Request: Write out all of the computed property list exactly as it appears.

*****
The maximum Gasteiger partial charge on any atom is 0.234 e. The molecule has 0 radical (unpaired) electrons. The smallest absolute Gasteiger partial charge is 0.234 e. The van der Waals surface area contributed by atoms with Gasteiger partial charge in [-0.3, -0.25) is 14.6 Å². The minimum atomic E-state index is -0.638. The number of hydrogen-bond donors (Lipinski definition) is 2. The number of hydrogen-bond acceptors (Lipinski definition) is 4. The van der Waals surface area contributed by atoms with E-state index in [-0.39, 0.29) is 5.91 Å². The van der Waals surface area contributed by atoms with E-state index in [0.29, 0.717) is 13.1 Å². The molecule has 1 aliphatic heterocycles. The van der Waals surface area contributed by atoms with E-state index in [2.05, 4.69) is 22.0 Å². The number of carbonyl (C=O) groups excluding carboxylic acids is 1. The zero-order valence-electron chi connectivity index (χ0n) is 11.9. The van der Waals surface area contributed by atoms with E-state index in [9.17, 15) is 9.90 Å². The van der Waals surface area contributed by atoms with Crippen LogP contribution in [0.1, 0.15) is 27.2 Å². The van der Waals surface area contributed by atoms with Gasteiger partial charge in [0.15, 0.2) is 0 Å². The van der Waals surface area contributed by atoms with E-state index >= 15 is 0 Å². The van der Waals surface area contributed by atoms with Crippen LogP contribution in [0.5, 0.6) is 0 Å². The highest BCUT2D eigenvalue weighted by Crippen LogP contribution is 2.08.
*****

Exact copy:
The maximum Gasteiger partial charge on any atom is 0.234 e. The molecule has 0 radical (unpaired) electrons. The smallest absolute Gasteiger partial charge is 0.234 e. The van der Waals surface area contributed by atoms with Gasteiger partial charge in [-0.3, -0.25) is 14.6 Å². The minimum atomic E-state index is -0.638. The number of hydrogen-bond donors (Lipinski definition) is 2. The number of hydrogen-bond acceptors (Lipinski definition) is 4. The van der Waals surface area contributed by atoms with E-state index in [-0.39, 0.29) is 5.91 Å². The van der Waals surface area contributed by atoms with E-state index in [0.29, 0.717) is 13.1 Å². The molecule has 1 aliphatic heterocycles. The van der Waals surface area contributed by atoms with E-state index in [2.05, 4.69) is 22.0 Å². The number of carbonyl (C=O) groups excluding carboxylic acids is 1. The zero-order valence-electron chi connectivity index (χ0n) is 11.9. The van der Waals surface area contributed by atoms with E-state index in [9.17, 15) is 9.90 Å². The van der Waals surface area contributed by atoms with Crippen LogP contribution in [0.1, 0.15) is 27.2 Å². The van der Waals surface area contributed by atoms with Gasteiger partial charge in [0.15, 0.2) is 0 Å². The van der Waals surface area contributed by atoms with E-state index >= 15 is 0 Å². The van der Waals surface area contributed by atoms with Crippen LogP contribution in [0.5, 0.6) is 0 Å². The highest BCUT2D eigenvalue weighted by Crippen LogP contribution is 2.08.